Members of international no-governmental organizations, academics, NGO teams and various government officials appear to take great stock in their capacity to access and support local communities as they try to endure the challenges created by natural disasters, conflict or climate change.
But what or who constitutes a community? For many of the institutions mentioned above, this term often manifests itself as a small group of community representatives and in some cases, just one spokesperson. In reality, this manifestation regularly struggles to represent the majority of people living in neighborhoods and struggling to cope with disastrous conditions.
As most of the neighborhood’s demographic have more pressing priorities than to engage in research or develop projects aimed at social cohesion, Of those that have, many soon become frustrated or tired from perpetual and intrusive enquiry. An interaction that frequently results in little or no palpable results, receives even less sustained collaboration after completion and often burdens locals with the eco-political impact of intervention. Much of the neighborhood grow to understand that the deluge of help by organizations is conditional and within a short period of time. Many of which are unwilling or unable to share their data or collaborate with one and other (Humanitarian is a business after all).
As a result, the ‘community’ eventually becomes represented by; those with organizational connections, with the means and capacity to continually communicate, by those willing and able to listen to project presentations, engage and offer convenient information, read documentation, articulate and pass on proposed international approaches. Often these are representatives, who aren’t part of the community per se, who are often more financially secure, educated elsewhere or to a higher degree and have a vested interest in the area’s development. Meaning, that due to the pressures and constraints felt by organisations (mainly through ambitious bids for funding, in the understanding that 'community led' project are an integral part of any contemporary application rubric), humanitarian actors are researching and supporting narrowly represented groups of people.
Support based on a ‘particular’ set of information gleaned from, a few meetings, interviews, visits, focus group meeting and/or workshops with project-sympathetic representatives. Activities which eventually inform, civic policy, research papers and approaches which are developed and executed in a larger scale.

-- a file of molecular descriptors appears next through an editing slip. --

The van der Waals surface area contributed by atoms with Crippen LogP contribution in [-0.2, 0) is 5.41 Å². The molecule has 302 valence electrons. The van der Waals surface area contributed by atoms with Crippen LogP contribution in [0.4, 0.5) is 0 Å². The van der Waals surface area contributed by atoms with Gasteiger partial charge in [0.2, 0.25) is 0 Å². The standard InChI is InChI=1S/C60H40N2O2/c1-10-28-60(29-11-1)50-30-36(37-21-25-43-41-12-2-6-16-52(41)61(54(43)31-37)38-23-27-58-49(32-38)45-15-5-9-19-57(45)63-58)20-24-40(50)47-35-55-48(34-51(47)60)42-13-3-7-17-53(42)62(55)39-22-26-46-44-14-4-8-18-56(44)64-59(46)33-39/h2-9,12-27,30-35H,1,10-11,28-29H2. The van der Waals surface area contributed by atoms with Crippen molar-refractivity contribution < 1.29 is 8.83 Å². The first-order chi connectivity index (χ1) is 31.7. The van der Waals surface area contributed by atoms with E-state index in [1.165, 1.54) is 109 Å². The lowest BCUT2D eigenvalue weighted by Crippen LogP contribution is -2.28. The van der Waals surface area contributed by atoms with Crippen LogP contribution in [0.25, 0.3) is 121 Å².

Perhaps this needs to be addressed or at least acknowledged, rather than bashing on regardless of potential problems through misrepresentation.
Given that many of the people involved in humanitarian efforts are highly educated and mean well. Is it fair to suggest, that many of us are suitably guilty of ‘burying our collective heads in the sand’? meaning that we are moving forward with selective hearing and selective participation, with our authenticity curbed by timescale, expectation and ambition, to the detriment of those we are trusted to support.
Perhaps the notion of community requires revisiting:
Could it be then, a region challenged by climate change for example, aren’t ‘the community’ in a broad-brush sense, rather, a neighborhood full of diversity, with complicated relationships between a multitude of groups, individuals and families. Each with many seats of social/political power,therefore, reacting to tragedy and coping differently.
Perhaps the notion of community shouldn’t just focus on the so called ‘bottom up communities'. There should be equal, if not more, focus leveled at the various communities involved throughout the project, by that I mean, the NGO community, the governmental community and the funding donor community etc. These other communities after all, are far more in keeping with what many in the business define as community:
In an exploration of etymological dictionaries, Esposito (2013, p. 15) states “community is derived from cum (with) munus (a task or duty). That is, a group of people who are together with a common focus, who have a sense of obligation to each other”. He argues that we “need communities”; they are “both necessary and impossible”......